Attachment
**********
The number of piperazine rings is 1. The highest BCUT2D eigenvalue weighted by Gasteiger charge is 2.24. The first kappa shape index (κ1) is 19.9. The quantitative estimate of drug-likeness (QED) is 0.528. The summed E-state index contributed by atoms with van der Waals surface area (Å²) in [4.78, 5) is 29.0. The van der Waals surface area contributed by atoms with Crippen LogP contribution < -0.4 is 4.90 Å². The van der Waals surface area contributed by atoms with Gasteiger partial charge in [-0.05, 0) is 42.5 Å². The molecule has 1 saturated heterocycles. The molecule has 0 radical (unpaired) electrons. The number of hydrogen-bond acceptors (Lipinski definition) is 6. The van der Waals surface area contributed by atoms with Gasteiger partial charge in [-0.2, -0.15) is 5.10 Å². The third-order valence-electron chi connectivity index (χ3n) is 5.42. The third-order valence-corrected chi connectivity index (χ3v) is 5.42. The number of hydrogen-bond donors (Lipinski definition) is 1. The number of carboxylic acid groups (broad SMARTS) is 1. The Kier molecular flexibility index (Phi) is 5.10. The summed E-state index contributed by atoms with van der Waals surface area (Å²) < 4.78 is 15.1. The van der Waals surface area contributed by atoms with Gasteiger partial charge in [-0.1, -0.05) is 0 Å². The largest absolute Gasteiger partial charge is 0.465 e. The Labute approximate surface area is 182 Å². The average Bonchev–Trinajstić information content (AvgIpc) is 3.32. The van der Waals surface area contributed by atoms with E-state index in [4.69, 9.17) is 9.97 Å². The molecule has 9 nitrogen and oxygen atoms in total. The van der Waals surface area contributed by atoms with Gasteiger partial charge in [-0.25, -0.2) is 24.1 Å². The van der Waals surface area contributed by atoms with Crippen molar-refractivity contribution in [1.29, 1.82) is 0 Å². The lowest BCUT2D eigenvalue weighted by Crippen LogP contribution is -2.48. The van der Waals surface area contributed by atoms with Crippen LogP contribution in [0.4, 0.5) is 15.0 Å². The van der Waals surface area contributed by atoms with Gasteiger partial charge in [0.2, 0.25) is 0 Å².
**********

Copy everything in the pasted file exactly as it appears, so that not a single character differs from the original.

The number of piperazine rings is 1. The highest BCUT2D eigenvalue weighted by Gasteiger charge is 2.24. The first kappa shape index (κ1) is 19.9. The quantitative estimate of drug-likeness (QED) is 0.528. The summed E-state index contributed by atoms with van der Waals surface area (Å²) in [4.78, 5) is 29.0. The van der Waals surface area contributed by atoms with Crippen LogP contribution < -0.4 is 4.90 Å². The van der Waals surface area contributed by atoms with Gasteiger partial charge in [-0.05, 0) is 42.5 Å². The molecule has 1 saturated heterocycles. The molecule has 0 radical (unpaired) electrons. The number of hydrogen-bond acceptors (Lipinski definition) is 6. The van der Waals surface area contributed by atoms with Gasteiger partial charge in [-0.2, -0.15) is 5.10 Å². The third-order valence-electron chi connectivity index (χ3n) is 5.42. The third-order valence-corrected chi connectivity index (χ3v) is 5.42. The number of hydrogen-bond donors (Lipinski definition) is 1. The number of carboxylic acid groups (broad SMARTS) is 1. The Kier molecular flexibility index (Phi) is 5.10. The summed E-state index contributed by atoms with van der Waals surface area (Å²) < 4.78 is 15.1. The van der Waals surface area contributed by atoms with Gasteiger partial charge in [-0.1, -0.05) is 0 Å². The largest absolute Gasteiger partial charge is 0.465 e. The Labute approximate surface area is 182 Å². The average Bonchev–Trinajstić information content (AvgIpc) is 3.32. The van der Waals surface area contributed by atoms with E-state index in [4.69, 9.17) is 9.97 Å². The molecule has 9 nitrogen and oxygen atoms in total. The van der Waals surface area contributed by atoms with Gasteiger partial charge in [-0.25, -0.2) is 24.1 Å². The van der Waals surface area contributed by atoms with Crippen molar-refractivity contribution in [1.29, 1.82) is 0 Å². The lowest BCUT2D eigenvalue weighted by Crippen LogP contribution is -2.48. The van der Waals surface area contributed by atoms with Crippen LogP contribution in [0.4, 0.5) is 15.0 Å². The van der Waals surface area contributed by atoms with Gasteiger partial charge in [0.2, 0.25) is 0 Å².